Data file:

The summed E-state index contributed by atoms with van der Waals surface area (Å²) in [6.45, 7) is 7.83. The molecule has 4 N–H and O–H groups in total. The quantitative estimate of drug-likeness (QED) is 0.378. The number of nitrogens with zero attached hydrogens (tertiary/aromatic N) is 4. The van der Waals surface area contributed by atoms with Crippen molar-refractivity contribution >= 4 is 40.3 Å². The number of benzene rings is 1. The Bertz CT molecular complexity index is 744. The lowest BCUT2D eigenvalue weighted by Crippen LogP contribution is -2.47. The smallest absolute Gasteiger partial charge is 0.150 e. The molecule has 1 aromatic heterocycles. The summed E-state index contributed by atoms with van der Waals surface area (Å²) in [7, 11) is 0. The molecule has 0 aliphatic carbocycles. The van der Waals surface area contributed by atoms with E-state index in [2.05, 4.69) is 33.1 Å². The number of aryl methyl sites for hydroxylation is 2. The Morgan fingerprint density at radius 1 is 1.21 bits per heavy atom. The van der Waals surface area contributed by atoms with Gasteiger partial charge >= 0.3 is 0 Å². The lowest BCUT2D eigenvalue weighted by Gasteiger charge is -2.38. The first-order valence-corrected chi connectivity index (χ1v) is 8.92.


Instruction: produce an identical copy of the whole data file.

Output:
The summed E-state index contributed by atoms with van der Waals surface area (Å²) in [6.45, 7) is 7.83. The molecule has 4 N–H and O–H groups in total. The quantitative estimate of drug-likeness (QED) is 0.378. The number of nitrogens with zero attached hydrogens (tertiary/aromatic N) is 4. The van der Waals surface area contributed by atoms with Crippen molar-refractivity contribution >= 4 is 40.3 Å². The number of benzene rings is 1. The Bertz CT molecular complexity index is 744. The lowest BCUT2D eigenvalue weighted by Crippen LogP contribution is -2.47. The smallest absolute Gasteiger partial charge is 0.150 e. The molecule has 1 aromatic heterocycles. The summed E-state index contributed by atoms with van der Waals surface area (Å²) in [7, 11) is 0. The molecule has 0 aliphatic carbocycles. The van der Waals surface area contributed by atoms with E-state index in [2.05, 4.69) is 33.1 Å². The number of aryl methyl sites for hydroxylation is 2. The Morgan fingerprint density at radius 1 is 1.21 bits per heavy atom. The van der Waals surface area contributed by atoms with Gasteiger partial charge >= 0.3 is 0 Å². The lowest BCUT2D eigenvalue weighted by Gasteiger charge is -2.38. The first-order valence-corrected chi connectivity index (χ1v) is 8.92.